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Attention! Electronic billing: the new Bill of Costs is coming and solicitors need to be prepared

On 3 October 2016, a new Practice Direction (PD) 51L came into force. It provides for the voluntary use in the Senior Courts Costs Office of the revised new format for the parties’ bill of costs for use in civil litigation. The potential sting is in the PD at paragraph 1.1A:

“a) the Pilot Scheme in its amended form will come into effect on 3 October 2016 with a view to establishing a mandatory form of bill of costs to apply to all work done after 1 October 2017”
(b) the Rule Committee will monitor and review the Pilot Scheme and aim to fix the mandatory form of the new bill of costs at its meeting in May 2017.”

Criticisms of the current format of bill

The origins of the new bill go back to Sir Rupert Jackson’s final report on costs, published in January 2010. He drew the following conclusions regarding the current format of the bill, based as it is on a Victorian account book:

  • It is extraordinarily expensive and cumbersome to draw, because essentially a costs lawyer has to construct line by line from scratch a bill of costs from vast numbers of attendance notes and other information.
  • It does not make use of the available technology, in particular the contemporaneous time-recording data which nearly every solicitor now uses daily.
  • It is turgid to read and not easy to digest.
  • “Documents” is generally the most contentious item, upon which large sums turn. However, this amounts to a list with inadequate information. It is not divided by headings.

Jackson’s recommendations

The final report recommended three requirements of a new bill of costs:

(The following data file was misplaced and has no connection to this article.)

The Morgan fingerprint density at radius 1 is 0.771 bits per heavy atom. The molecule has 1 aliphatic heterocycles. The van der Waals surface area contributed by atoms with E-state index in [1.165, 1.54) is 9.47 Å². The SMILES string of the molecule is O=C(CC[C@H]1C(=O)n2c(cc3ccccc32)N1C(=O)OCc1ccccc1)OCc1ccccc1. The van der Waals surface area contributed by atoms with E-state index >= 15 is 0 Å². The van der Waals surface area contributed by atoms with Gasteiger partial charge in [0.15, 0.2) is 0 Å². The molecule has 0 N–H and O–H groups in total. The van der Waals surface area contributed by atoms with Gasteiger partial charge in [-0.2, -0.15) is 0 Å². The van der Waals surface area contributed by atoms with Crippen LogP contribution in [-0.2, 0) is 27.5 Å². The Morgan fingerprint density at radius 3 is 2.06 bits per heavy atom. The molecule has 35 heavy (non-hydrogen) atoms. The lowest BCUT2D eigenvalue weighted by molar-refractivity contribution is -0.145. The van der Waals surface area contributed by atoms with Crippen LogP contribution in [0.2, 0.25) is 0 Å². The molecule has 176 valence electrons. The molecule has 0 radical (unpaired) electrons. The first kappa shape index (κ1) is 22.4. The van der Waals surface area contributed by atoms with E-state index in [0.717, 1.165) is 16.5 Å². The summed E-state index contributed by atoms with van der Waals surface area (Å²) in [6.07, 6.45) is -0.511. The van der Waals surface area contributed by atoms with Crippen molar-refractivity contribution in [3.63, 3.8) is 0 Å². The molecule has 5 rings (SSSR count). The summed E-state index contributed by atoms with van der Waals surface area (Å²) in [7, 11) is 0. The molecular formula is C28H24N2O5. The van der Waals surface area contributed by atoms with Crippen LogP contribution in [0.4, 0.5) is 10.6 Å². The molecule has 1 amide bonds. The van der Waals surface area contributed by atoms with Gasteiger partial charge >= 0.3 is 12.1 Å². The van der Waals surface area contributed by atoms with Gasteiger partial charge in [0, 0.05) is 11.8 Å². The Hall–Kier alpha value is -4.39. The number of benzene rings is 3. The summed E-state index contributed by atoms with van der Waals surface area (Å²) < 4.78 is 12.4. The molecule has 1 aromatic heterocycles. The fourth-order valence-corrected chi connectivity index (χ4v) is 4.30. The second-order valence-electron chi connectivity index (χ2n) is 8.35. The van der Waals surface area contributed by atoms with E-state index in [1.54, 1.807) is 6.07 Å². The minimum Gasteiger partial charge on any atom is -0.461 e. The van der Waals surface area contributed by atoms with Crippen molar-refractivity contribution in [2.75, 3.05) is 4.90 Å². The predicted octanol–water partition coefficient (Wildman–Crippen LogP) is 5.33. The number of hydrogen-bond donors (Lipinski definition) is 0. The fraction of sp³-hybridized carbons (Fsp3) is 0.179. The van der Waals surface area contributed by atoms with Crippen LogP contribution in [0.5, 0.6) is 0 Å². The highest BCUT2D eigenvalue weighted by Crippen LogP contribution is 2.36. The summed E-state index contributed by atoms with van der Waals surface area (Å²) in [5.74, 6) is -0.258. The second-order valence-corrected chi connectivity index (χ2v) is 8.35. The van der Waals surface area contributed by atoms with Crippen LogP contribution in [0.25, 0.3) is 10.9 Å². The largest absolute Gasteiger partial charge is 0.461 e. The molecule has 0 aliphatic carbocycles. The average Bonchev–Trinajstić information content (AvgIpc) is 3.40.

• More transparency.
  • User friendly synopsis of work done.
  • Inexpensive to prepare.

“In my view, modern technology provides the solution…”

The J-Codes

The J-Codes are an adaptation of an existing system (the Uniform Task Based Management System (UTBMS)) for use in England and Wales. They are simply a list of time-recording codes under which to record work done contemporaneously within the Precedent H hierarchy of phases. In accordance with Schedule 1, PD 51L, they break down as follows:

  • Phase. These are essentially the Precedent H Phases; for example, Phase Code JG00, Witness Statements.
  • Task. “What” is being done. Each phase is broken down into two, three or four tasks. That is, Witness Statements has two such tasks: Task Code JG10, “Taking, preparing and finalising witness statements” (that is, your own witness statements) and Task Code JG20, “Reviewing Other Party(s)’ witness statement(s)”.
  • Activity. “How” it is being done. For example, Activity Code A113, communicating with the witness. The list of activities has now been simplified, in response to understandable criticism previously that these were too numerous and complex. The activities are now limited to:
    • advocacy;
    • various communications with different people, for example, client, witness, expert, other side, counsel etc.;
    • travel; and
    • one activity called: “Plan, prepare, draft, review”.